Purpose: To determine whether thromboembolic risk factor assessment could accurately indicate the pretest probability for pulmonary embolism (PE), and if so, computed tomographic (CT) angiography might be targeted more appropriately than in current usage, resulting in decreased costs and radiation exposure.
Materials and methods: Institutional review board approval was obtained. Electronic medical records of 2003 patients who underwent CT angiography for possible PE during 1(1/2) years (July 2004 to February 2006) were reviewed retrospectively for thromboembolic risk factors. Risk factors that were assessed included immobilization, malignancy, hypercoagulable state, excess estrogen state, a history of venous thromboembolism, age, and sex. Logistic regressions were conducted to test the significance of each risk factor.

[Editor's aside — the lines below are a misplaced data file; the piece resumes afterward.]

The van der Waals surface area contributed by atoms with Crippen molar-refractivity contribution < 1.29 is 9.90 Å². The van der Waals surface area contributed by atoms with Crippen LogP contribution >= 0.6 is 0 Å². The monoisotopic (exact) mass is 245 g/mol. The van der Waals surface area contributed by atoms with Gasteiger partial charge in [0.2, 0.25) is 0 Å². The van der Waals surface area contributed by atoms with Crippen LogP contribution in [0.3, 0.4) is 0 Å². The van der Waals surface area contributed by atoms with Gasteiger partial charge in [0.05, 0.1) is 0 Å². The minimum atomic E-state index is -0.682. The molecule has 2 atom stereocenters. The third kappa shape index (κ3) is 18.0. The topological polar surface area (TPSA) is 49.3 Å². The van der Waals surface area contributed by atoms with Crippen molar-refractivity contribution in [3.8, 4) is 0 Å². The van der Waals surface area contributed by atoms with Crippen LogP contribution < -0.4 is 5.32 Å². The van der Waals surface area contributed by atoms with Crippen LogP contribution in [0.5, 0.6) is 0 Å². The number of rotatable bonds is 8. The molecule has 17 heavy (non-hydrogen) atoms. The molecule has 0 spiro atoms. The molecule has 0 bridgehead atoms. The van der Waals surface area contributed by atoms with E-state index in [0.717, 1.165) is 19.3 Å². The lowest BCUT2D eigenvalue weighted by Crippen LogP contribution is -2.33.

Results: Overall, CT angiograms were negative for PE in 1806 (90.16%) of 2003 patients. CT angiograms were positive for PE in 197 (9.84%) of 2003 patients; 6.36% were Emergency Department patients, and 13.46% were inpatients. Of the 197 patients with CT angiograms positive for PE, 192 (97.46%) had one or more risk factors, of which age of 65 years or older (69.04%) was the most common. Of the 1806 patients with CT angiograms negative for PE, 520 (28.79%) had no risk factors. The sensitivity and negative predictive value of risk factor assessment in all patients were 97.46% and 99.05%, respectively. All risk factors, except sex, were significant in the multivariate logistic regression (P < .031).
Conclusion: In the setting of no risk factors, it is extraordinarily unlikely (0.95% chance) to have a CT angiogram positive for PE. This selectivity and triage step should help reduce current costs and radiation exposure to patients.